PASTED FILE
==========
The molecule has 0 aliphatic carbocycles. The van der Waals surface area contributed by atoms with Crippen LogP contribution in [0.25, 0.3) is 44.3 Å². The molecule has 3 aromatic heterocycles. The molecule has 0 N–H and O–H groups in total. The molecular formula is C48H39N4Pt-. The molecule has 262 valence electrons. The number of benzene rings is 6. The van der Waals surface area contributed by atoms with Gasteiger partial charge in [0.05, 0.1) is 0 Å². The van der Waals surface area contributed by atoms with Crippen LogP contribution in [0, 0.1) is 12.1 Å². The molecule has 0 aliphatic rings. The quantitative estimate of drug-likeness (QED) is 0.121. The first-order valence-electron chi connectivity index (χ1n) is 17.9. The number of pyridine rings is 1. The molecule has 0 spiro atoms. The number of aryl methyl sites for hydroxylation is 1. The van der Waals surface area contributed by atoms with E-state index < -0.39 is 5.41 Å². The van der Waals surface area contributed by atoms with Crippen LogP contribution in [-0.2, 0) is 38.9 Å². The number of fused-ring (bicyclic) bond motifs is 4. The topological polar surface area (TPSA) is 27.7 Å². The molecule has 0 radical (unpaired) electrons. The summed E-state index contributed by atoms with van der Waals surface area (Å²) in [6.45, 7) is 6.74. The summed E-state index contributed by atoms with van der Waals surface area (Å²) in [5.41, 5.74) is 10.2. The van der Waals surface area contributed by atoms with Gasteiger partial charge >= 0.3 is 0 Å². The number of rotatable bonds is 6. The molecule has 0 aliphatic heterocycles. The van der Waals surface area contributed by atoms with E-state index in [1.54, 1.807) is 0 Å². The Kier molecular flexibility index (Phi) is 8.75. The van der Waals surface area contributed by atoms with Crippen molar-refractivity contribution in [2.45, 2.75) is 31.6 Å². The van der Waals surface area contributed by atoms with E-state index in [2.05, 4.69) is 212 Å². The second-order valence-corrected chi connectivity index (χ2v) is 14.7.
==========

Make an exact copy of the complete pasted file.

The molecule has 0 aliphatic carbocycles. The van der Waals surface area contributed by atoms with Crippen LogP contribution in [0.25, 0.3) is 44.3 Å². The molecule has 3 aromatic heterocycles. The molecule has 0 N–H and O–H groups in total. The molecular formula is C48H39N4Pt-. The molecule has 262 valence electrons. The number of benzene rings is 6. The van der Waals surface area contributed by atoms with Gasteiger partial charge in [0.05, 0.1) is 0 Å². The van der Waals surface area contributed by atoms with Crippen LogP contribution in [0, 0.1) is 12.1 Å². The molecule has 0 aliphatic rings. The quantitative estimate of drug-likeness (QED) is 0.121. The first-order valence-electron chi connectivity index (χ1n) is 17.9. The number of pyridine rings is 1. The molecule has 0 spiro atoms. The number of aryl methyl sites for hydroxylation is 1. The van der Waals surface area contributed by atoms with E-state index < -0.39 is 5.41 Å². The van der Waals surface area contributed by atoms with Crippen LogP contribution in [-0.2, 0) is 38.9 Å². The number of fused-ring (bicyclic) bond motifs is 4. The topological polar surface area (TPSA) is 27.7 Å². The molecule has 0 radical (unpaired) electrons. The summed E-state index contributed by atoms with van der Waals surface area (Å²) in [6.45, 7) is 6.74. The summed E-state index contributed by atoms with van der Waals surface area (Å²) in [5.41, 5.74) is 10.2. The van der Waals surface area contributed by atoms with Gasteiger partial charge >= 0.3 is 0 Å². The number of rotatable bonds is 6. The molecule has 0 aliphatic heterocycles. The van der Waals surface area contributed by atoms with E-state index in [1.54, 1.807) is 0 Å². The Kier molecular flexibility index (Phi) is 8.75. The van der Waals surface area contributed by atoms with Crippen molar-refractivity contribution in [2.45, 2.75) is 31.6 Å². The van der Waals surface area contributed by atoms with E-state index in [2.05, 4.69) is 212 Å². The second-order valence-corrected chi connectivity index (χ2v) is 14.7.